BLACK LIVES MATTER

September 8th, 6-10 p.m.
September 9th, 6-10 p.m.
50/50, 1628 Wyoming St., Kansas City, Missouri 64102

50/50 presents two evenings of six facilitators conducting hourly workshops in response to the recent violent events of the summer of 2016. These facilitators will utilize the empty containers of 50/50 to lead expanded workshops with complete creative freedom and direction. The staff of 50/50 serves as a logistical staff to ensure the coordination of such workshops. The theme of this event is to remember these tragic events for their entirety and to instill this for direct, positive action.

Facilitators include:
Cat Mahari
José Faus
Lynnette Miranda
Randall Jenson
Reale Justice of One Struggle KC

As a white led institution, 50/50 has chosen a selection of texts from other institutions that are also in solidarity of Black Lives Matter. While there are a few exceptions, large portions of our local and national community remain silent despite the recent acts of violence, oppression, and injustice. 50/50 believes there are not enough institutions using the power of their platforms for action. The following texts and authors ask, how do artists and art institutions participate with the Black Lives Matter movement? What agency do we have as creatives and how does this intersect with political power?

The Laundromat Project:
The Laundromat Project sees artists as unique connectors who build bridges with community members across disparate ideas, cultures, and points of view. Artists are dynamic and powerful assets in our communities, bringing unconventional perspectives and creative solutions to challenges and situations, particularly during these troubling times.

Creative Capital:
Artists have the power to push our societal conversation forward–asking difficult questions, taking personal risks. We are proud to support their work, protect their freedom of expression and help amplify their voices.

Museum of Modern Art, New York:
Others have posted the black monochrome square that has appeared repeatedly after police killings, as if to say there are in fact no images that can capture the scale of this crisis and that the image of the black body in pain is part and parcel of how black people are policed. In other words: Can images do anything but aggravate the problem?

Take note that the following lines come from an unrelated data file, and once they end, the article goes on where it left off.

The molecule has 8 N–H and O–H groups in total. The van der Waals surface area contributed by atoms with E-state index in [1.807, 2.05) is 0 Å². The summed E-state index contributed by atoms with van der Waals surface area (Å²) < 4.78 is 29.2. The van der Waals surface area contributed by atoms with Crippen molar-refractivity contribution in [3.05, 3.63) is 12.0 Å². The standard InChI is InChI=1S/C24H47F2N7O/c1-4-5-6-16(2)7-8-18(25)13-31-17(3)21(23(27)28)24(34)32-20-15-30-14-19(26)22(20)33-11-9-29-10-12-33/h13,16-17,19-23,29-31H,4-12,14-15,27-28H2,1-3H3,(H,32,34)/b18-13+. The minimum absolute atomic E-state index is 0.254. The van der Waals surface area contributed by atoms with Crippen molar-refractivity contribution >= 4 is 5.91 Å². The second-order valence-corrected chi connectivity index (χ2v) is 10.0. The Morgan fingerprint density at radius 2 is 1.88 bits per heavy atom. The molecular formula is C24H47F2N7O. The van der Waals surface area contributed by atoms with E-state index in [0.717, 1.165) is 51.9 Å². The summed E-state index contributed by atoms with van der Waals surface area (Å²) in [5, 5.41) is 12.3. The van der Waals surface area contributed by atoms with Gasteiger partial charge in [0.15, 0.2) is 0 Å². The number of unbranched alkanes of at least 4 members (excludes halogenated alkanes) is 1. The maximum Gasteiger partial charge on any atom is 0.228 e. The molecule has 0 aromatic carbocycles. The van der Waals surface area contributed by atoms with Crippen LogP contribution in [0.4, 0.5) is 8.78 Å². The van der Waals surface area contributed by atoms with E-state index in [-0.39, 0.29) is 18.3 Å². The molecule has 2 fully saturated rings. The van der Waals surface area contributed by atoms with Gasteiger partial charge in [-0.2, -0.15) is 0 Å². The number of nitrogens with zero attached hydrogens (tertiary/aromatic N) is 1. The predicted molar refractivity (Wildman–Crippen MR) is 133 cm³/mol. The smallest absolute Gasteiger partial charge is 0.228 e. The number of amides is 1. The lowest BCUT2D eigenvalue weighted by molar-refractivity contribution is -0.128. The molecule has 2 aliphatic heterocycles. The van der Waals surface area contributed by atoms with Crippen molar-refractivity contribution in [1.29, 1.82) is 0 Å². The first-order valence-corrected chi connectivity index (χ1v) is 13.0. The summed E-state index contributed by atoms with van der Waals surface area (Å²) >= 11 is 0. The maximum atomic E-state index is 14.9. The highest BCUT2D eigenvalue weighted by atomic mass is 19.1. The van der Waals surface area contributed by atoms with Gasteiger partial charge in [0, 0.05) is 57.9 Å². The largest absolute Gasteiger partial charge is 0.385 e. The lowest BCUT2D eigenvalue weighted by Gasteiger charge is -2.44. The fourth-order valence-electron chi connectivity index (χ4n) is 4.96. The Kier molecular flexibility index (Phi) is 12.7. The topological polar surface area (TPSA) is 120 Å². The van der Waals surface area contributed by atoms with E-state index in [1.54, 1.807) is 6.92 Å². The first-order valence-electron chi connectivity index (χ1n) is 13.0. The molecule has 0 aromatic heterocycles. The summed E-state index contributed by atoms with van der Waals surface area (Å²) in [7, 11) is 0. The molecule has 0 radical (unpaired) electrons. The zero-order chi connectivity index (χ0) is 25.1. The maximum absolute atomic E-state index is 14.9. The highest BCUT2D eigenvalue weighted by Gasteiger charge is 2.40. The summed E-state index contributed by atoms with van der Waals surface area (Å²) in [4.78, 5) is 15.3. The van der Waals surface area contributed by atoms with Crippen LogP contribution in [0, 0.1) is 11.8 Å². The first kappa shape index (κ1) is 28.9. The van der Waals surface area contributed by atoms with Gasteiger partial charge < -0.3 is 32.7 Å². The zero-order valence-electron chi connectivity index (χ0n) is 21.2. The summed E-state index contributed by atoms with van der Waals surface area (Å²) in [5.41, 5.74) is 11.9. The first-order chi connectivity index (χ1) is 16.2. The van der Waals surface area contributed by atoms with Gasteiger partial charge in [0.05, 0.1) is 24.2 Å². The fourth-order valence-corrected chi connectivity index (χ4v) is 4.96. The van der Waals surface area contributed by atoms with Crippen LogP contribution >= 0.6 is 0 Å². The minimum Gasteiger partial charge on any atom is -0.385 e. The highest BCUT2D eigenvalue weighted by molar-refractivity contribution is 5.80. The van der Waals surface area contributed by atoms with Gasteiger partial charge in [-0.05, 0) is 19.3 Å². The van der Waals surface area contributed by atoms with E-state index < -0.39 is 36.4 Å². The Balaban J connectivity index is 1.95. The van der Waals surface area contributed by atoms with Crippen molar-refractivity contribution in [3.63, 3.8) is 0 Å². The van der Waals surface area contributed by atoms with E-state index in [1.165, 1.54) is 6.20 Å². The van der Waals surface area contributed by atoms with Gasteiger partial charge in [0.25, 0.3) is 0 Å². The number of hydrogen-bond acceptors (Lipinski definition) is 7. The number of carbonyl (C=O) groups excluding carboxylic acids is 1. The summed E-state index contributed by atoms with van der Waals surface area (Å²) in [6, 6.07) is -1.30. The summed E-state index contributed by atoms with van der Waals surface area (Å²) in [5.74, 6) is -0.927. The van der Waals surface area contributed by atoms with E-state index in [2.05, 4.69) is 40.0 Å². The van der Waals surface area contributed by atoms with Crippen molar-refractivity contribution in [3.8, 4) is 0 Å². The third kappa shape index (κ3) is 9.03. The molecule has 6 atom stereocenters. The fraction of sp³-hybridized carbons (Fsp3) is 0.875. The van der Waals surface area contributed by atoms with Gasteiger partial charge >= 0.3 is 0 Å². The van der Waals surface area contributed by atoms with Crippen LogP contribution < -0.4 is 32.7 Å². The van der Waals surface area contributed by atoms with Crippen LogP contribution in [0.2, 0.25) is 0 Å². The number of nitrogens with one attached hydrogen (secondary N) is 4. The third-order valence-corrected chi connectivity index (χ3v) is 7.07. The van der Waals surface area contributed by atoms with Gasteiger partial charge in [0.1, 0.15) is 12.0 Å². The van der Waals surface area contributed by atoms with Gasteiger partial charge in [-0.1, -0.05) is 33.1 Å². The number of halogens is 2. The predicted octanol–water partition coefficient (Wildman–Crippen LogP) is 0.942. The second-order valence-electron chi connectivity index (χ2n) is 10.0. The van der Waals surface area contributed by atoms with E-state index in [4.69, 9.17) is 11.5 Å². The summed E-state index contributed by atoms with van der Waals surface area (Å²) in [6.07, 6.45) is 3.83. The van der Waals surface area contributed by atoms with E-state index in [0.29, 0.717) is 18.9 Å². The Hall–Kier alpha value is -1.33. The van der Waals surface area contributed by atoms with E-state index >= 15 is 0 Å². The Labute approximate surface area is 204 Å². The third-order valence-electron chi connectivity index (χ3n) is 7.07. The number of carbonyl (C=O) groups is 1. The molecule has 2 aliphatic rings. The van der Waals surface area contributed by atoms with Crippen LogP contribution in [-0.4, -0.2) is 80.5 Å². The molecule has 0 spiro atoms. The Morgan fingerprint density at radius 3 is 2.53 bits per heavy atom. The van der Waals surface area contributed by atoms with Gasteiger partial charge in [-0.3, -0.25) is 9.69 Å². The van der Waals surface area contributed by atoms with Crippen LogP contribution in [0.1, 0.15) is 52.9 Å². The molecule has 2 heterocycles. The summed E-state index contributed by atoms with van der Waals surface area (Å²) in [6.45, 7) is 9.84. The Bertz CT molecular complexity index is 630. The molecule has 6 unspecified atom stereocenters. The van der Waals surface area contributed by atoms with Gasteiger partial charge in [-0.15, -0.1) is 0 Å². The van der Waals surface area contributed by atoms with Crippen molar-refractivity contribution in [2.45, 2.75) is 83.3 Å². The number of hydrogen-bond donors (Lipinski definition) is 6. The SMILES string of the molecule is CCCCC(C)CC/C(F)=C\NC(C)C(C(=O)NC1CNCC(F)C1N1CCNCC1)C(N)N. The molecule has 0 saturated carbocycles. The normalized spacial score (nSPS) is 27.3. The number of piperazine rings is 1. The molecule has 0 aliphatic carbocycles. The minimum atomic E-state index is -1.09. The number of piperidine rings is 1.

At their best, pictures—on Instagram or at a museum—can offer a space of both meditation and change where anger, fear, and ambivalence can coexist. Sometimes artists respond to documents of death by giving you another option than either looking away or staring at the gore of your news feed. At other times, the significance of an artwork itself can change, especially when it enters a collection or institution. As it moves from the original place it was made, it takes on added meanings, rubbing up against other artworks and adding to our public image bank as new events occur and time passes.

Black lives matter to 50/50.

50/50 recognizes the responsibility we have to the multicultural community we inhabit and support. As a platform for fostering progressive dialogues, we are committed to exhibiting artists of diverse perspectives who take risks within their practice. 50/50 does not take this commitment lightly and supports the creative expression of artists and will fight against censorship. As a safe space 50/50 does not tolerate anti-LGBTQIA, race or gender hate speech, violence, or harassment.
blm_insta
A full schedule of the events and facilitator bios will be available at 5050kc.com soon. Each evening will conclude with a one-hour group discussion.

**Guests may park at the Golden Oxe Parking Lot located at 1600 Genessee St. Please note, 50/50 has no restroom.**


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